My Close Call on the Jobsite

Hi...
Thought I would share a close call I had on the jobsite. I am a rig
welder of about 24 yrs in Canada and was working at a refinery ... At the
present I was welding a 6 inch sched 40 pipe flange to a 90* elbow. I set up
the flange and elbow on the back of my welding truck on a "spinner" so that
I could roll weld the joint. I had a coffee going on the deck of my truck
that morning , I had laid the bead and hot pass and was minding my own
buisness working away.
Meanwhile, aproximately 150 yards from me there was another outfit
doing a hydrostatic test of a 8 inch pipeline we had "welded out" (finished)
a few days prior. The test was completed and they were about to "Dewater"
the pipeline (Drain it of the water used for the test).
An engineer asked what the testers were going to do with the water used
for the test and they said they normally just let it run on the gound
etc..... as it was just local well water. The engineer said in no way would
he have a bunch of water laying about for a few days around the refinery and
he wanted the water trucked out with water trucks. They said no problem and
brought in water trucks to load and haul the water away.
The pipeline the trucks hooked up to was comming down a very long (1/4
to half a mile) sloping hill so the "head pressure" of an 8 inch pipeline
must have been pretty high. One truck in question had hooked to the pipeline
and was taking a load. Then the pipeline gave the truck a burst of air that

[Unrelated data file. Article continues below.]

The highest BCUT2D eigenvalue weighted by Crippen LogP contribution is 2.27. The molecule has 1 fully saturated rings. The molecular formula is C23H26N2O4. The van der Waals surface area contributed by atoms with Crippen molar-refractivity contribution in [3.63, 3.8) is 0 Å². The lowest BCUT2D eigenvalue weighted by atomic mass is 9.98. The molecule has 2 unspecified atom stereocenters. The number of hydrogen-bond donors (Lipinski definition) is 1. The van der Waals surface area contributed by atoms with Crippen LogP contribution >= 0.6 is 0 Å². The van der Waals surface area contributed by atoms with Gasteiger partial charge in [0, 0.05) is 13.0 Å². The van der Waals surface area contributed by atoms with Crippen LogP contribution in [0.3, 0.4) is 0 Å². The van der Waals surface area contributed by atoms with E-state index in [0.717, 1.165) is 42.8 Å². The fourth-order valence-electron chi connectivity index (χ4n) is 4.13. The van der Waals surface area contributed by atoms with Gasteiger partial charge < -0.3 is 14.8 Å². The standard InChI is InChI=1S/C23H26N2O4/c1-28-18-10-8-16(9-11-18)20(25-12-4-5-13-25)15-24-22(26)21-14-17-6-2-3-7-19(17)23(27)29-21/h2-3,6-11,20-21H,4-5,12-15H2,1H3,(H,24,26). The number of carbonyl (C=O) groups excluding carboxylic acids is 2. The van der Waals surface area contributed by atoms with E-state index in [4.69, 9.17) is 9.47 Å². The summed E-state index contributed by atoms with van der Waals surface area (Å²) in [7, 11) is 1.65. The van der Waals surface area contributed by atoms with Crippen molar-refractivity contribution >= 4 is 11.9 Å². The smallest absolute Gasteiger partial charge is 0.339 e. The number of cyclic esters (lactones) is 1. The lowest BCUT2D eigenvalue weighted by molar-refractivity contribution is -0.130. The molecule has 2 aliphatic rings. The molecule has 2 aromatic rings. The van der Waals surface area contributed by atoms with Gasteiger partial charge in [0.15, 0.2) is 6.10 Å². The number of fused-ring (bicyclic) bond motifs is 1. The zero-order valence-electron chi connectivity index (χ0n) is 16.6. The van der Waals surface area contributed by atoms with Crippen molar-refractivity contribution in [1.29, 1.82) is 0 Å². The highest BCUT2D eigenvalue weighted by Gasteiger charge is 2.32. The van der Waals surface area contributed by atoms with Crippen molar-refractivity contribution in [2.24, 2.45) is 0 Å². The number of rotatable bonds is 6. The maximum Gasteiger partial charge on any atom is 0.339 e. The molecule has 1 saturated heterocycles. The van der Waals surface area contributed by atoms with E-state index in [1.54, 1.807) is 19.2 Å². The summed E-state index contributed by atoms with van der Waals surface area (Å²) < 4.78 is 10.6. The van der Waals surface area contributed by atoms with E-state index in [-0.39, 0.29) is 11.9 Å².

was in the line followed by a rush of water combined with the head pressure.
The top of the truck was blown off. I must admit I did hear a low sounding
whoosh but wasn't about to stop a weld as I was laying a cap with a 3/16 X
7018 welding rod and wanted the weld to look uniform. I figured I would take
a look after finishing the weld.
What I didn't see or know about was that a sched #40 -4 inch pipe
about 14 feet in length had been blown off the top of the truck and was a
very "small stick" in the air as they told me later it probably went 300
feet in the air. What I didn't know was that it was comming down in the
vacinity of my welding truck and I was welding off the back of it!. They
started screaming and yelling at me. I forgot to mention that I was using a
Lincoln Classic 3D ........with the "D" meaning deisel. I wouldn't have
heard anybody yelling that far away.
So I am welding away and am about three quarters away around the 6
inch pipe and "KERBANG" .....The pipe landed on my truck cab and welding
machine. The impact of the pipe conecting with the truck broke the arc I was
welding and thank God , because as I lifted my helmet in shock I was hit
with a wave of deisel fuel....The missle had ruptured the fuel tank on my
welding machine.
I looked down at my hot weld and saw it starting to smoke like crazy so
I ran like hell in case it ignited and I would have gone up with it. Luckily
it didn't ignite and my truck and equipment was saved.
The whole outcome of that was about ten thousand dollars worth of
damage to my welding rig and nerve damage to me as I now lift my helmet when
I hear funny noises.
The oil Company was very good about the incident. They just said
'Whatever it takes to fix that truck...send us the bill and we'll look after
it"....and they did...
I just thought I would share this close call I had...
Regards...Jim
Reply to
Jim & Lil
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Wow,
That _was_ close. Thanks for sharing with us.
Don W.
Jim & Lil wrote:
Reply to
Don W
That was a close one. Thank the good Lord you're still with us without a scratch. Maybe it's time to go out and buy a lottery ticket???